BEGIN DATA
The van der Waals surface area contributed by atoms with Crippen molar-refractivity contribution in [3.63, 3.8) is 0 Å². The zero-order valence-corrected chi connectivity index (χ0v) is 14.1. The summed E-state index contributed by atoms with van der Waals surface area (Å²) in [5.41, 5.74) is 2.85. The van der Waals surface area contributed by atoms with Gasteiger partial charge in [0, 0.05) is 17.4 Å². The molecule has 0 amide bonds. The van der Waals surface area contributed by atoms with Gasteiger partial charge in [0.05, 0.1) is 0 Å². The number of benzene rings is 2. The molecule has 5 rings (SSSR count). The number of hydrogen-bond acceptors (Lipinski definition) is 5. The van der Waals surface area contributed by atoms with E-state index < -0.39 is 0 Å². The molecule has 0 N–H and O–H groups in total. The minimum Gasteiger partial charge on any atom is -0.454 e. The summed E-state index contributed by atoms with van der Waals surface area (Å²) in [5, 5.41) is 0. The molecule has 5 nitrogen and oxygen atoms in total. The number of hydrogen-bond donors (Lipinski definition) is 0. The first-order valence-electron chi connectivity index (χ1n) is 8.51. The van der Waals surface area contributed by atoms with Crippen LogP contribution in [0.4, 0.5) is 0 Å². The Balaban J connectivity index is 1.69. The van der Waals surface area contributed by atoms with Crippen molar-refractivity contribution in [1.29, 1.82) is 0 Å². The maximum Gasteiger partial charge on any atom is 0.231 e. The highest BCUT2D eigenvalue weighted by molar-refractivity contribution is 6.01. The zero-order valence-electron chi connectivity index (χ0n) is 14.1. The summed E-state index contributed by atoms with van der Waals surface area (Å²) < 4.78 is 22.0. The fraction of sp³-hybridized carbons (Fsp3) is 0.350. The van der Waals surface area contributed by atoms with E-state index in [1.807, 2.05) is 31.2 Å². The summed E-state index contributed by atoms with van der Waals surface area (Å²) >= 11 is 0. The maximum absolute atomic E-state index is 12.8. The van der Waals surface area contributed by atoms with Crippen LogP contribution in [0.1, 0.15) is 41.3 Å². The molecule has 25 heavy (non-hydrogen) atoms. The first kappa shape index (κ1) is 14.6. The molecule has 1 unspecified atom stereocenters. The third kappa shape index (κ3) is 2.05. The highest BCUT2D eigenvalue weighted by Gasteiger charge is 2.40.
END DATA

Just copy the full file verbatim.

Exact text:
The van der Waals surface area contributed by atoms with Crippen molar-refractivity contribution in [3.63, 3.8) is 0 Å². The zero-order valence-corrected chi connectivity index (χ0v) is 14.1. The summed E-state index contributed by atoms with van der Waals surface area (Å²) in [5.41, 5.74) is 2.85. The van der Waals surface area contributed by atoms with Gasteiger partial charge in [0, 0.05) is 17.4 Å². The molecule has 0 amide bonds. The van der Waals surface area contributed by atoms with Gasteiger partial charge in [0.05, 0.1) is 0 Å². The number of benzene rings is 2. The molecule has 5 rings (SSSR count). The number of hydrogen-bond acceptors (Lipinski definition) is 5. The van der Waals surface area contributed by atoms with E-state index < -0.39 is 0 Å². The molecule has 0 N–H and O–H groups in total. The minimum Gasteiger partial charge on any atom is -0.454 e. The summed E-state index contributed by atoms with van der Waals surface area (Å²) in [5, 5.41) is 0. The molecule has 5 nitrogen and oxygen atoms in total. The number of hydrogen-bond donors (Lipinski definition) is 0. The first-order valence-electron chi connectivity index (χ1n) is 8.51. The van der Waals surface area contributed by atoms with Crippen LogP contribution in [0.4, 0.5) is 0 Å². The Balaban J connectivity index is 1.69. The van der Waals surface area contributed by atoms with Crippen molar-refractivity contribution in [1.29, 1.82) is 0 Å². The maximum Gasteiger partial charge on any atom is 0.231 e. The highest BCUT2D eigenvalue weighted by molar-refractivity contribution is 6.01. The zero-order valence-electron chi connectivity index (χ0n) is 14.1. The summed E-state index contributed by atoms with van der Waals surface area (Å²) < 4.78 is 22.0. The fraction of sp³-hybridized carbons (Fsp3) is 0.350. The van der Waals surface area contributed by atoms with E-state index in [1.807, 2.05) is 31.2 Å². The summed E-state index contributed by atoms with van der Waals surface area (Å²) >= 11 is 0. The maximum absolute atomic E-state index is 12.8. The van der Waals surface area contributed by atoms with Crippen LogP contribution in [0.1, 0.15) is 41.3 Å². The molecule has 25 heavy (non-hydrogen) atoms. The first kappa shape index (κ1) is 14.6. The molecule has 1 unspecified atom stereocenters. The third kappa shape index (κ3) is 2.05. The highest BCUT2D eigenvalue weighted by Gasteiger charge is 2.40.